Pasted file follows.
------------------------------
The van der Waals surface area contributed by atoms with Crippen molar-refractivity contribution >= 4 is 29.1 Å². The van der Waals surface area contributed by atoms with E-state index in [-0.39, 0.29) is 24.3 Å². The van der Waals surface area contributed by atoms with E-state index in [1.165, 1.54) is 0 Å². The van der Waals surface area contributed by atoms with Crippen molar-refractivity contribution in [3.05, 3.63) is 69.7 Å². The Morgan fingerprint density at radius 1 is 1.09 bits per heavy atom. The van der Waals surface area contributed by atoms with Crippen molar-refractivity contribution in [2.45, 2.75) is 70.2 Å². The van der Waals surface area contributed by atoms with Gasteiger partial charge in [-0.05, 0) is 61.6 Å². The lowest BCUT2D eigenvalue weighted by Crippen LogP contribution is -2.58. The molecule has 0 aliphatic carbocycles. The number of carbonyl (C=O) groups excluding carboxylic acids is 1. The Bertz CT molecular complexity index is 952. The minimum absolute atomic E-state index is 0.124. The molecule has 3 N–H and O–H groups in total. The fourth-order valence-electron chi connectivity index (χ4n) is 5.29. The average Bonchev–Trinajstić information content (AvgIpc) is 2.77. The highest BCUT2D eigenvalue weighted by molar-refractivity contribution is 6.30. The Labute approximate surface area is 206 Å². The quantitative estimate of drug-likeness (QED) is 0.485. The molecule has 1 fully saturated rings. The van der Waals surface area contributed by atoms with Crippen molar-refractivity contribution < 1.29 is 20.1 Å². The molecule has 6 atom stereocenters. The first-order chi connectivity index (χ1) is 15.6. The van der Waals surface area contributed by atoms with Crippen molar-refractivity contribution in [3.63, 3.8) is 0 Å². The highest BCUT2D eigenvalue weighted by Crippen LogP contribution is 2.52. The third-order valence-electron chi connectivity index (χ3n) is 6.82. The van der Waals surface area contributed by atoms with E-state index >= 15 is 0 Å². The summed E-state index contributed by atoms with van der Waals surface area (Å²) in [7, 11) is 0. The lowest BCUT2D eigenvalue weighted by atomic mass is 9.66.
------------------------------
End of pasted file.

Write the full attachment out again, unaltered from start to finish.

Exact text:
The van der Waals surface area contributed by atoms with Crippen molar-refractivity contribution >= 4 is 29.1 Å². The van der Waals surface area contributed by atoms with E-state index in [-0.39, 0.29) is 24.3 Å². The van der Waals surface area contributed by atoms with E-state index in [1.165, 1.54) is 0 Å². The van der Waals surface area contributed by atoms with Crippen molar-refractivity contribution in [3.05, 3.63) is 69.7 Å². The Morgan fingerprint density at radius 1 is 1.09 bits per heavy atom. The van der Waals surface area contributed by atoms with Crippen molar-refractivity contribution in [2.45, 2.75) is 70.2 Å². The van der Waals surface area contributed by atoms with Gasteiger partial charge in [-0.05, 0) is 61.6 Å². The lowest BCUT2D eigenvalue weighted by Crippen LogP contribution is -2.58. The molecule has 0 aliphatic carbocycles. The number of carbonyl (C=O) groups excluding carboxylic acids is 1. The Bertz CT molecular complexity index is 952. The minimum absolute atomic E-state index is 0.124. The molecule has 3 N–H and O–H groups in total. The fourth-order valence-electron chi connectivity index (χ4n) is 5.29. The average Bonchev–Trinajstić information content (AvgIpc) is 2.77. The highest BCUT2D eigenvalue weighted by molar-refractivity contribution is 6.30. The Labute approximate surface area is 206 Å². The quantitative estimate of drug-likeness (QED) is 0.485. The molecule has 1 fully saturated rings. The van der Waals surface area contributed by atoms with Crippen molar-refractivity contribution < 1.29 is 20.1 Å². The molecule has 6 atom stereocenters. The first-order chi connectivity index (χ1) is 15.6. The van der Waals surface area contributed by atoms with Crippen molar-refractivity contribution in [3.63, 3.8) is 0 Å². The highest BCUT2D eigenvalue weighted by Crippen LogP contribution is 2.52. The third-order valence-electron chi connectivity index (χ3n) is 6.82. The van der Waals surface area contributed by atoms with E-state index >= 15 is 0 Å². The summed E-state index contributed by atoms with van der Waals surface area (Å²) in [7, 11) is 0. The lowest BCUT2D eigenvalue weighted by atomic mass is 9.66.